Taking care of an aging parent

 

It’s been simmering for quite some time…the idea that my mom should not be living alone. There are a myriad of reasons to reconsider her current living situation.

The first and foremost being that her quality of life is diminished because she just can’t afford it anymore, and my brothers and I can’t afford to keep sending money to the money pit. There are also, of course health reasons that come with many septuagenarians that need to be addressed and watched over.

It’s a hard line to take: when the child becomes the caregiver of the parent. No one likes the ramifications of what that entails. There will be power struggles, the first of which is actually convincing her that her quality of life would be better living with one of her adult children. No parent wants to give up their independence, and having to rely on an adult child is not part of their plan usually. You don’t raise your children thinking “I can’t wait until I can get under their roof.” But there’s a whole generation of parents right now, who didn’t save enough for retirement because they didn’t have to. I know it sounds foolish to our generation, but for my parent’s generation, there was always going to be a pension that you’d rely on. It’s what their parents did, so why think to plan for anything different. But those pensions disappeared and here we are.

To my detriment, I’m a planner, and I woke up this morning around 6am and my brain started “planning.” My mom hasn’t even agreed to the new arrangement yet, and already I’m going through all the possible scenarios, the logistics, the financial and legal details in my head. I’ve made lists, and researched the possibilities, both good and bad, of taking in an aging parent.

But here’s what it boils down to: it’s my turn to return the favor. All the nights she spent pacing the floor, all the financial sacrifices she and my father made, all the emotional collateral they spent raising me has brought me to this moment. It’s time to give back.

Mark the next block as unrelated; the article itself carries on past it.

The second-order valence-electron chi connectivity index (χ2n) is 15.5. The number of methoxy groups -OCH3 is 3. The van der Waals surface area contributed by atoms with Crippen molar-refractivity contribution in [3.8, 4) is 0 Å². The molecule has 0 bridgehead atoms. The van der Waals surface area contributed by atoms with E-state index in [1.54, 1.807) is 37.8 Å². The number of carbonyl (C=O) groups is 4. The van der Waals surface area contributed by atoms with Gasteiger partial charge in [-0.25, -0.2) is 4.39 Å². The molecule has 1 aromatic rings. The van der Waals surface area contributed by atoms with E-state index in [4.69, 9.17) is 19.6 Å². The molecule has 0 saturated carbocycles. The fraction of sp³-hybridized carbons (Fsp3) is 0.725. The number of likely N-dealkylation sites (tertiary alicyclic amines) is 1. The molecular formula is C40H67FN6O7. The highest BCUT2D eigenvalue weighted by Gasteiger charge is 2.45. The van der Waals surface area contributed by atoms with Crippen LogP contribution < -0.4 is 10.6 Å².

I have a fabulous husband, by the way, who happens to share the same responsibility to family that I do. We decided long ago that whether it was his mom or mine (both of our fathers passed away years ago) that we would open our home if we needed to. It’s just what you do.

But convincing my mom to sell her home (that’s falling apart around her), move across the country, and move her entire life into one bedroom (basically) is going to be a hard sell. I get it. Would you do it? Things would have to be pretty bad for me to convince me to do something like that. The opportunity at the end of that bridge would have to be pretty encouraging. And my mom is not one that likes adventure – she’s a planner too.

Fortunately, my brothers and I agree on a plan for Mom. We support each other and her. We just want her to be better off. Her “Golden Years” haven’t been very golden so far, and now we have the chance to help her make them better.

I only hope I remember this when I’m aging and my kids step in to take charge. I hope I remember it’s because of love that they want to see me in a better situation.

Have you taken a parent into your home? I’d love to hear some of your experiences or advice as I go into these uncharted waters.

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2 thoughts on “Taking care of an aging parent

  1. My father in law took us into his home when my motger in law passed away and we were in need of a bigger house ourselves. It all went well , although there were no loss of independece or health issues or other things involved at the time ..we did move in with 2 kids and one on the way tho ..he basicly let us take over the hous and he had his room ..we loved having hiim so near everyday..now on a different note ,,, i DO NOT look forward to the day i will have to try to tell MY DAD what to do….. where as my mom has already passed away ,, and i do have 2 sibling that are much younger than me ,, It will be my resposibility…my dad is so hard headed and srubborn im sure it will be quite the challenge ..luckily i have agood husband whome im sure will help ..

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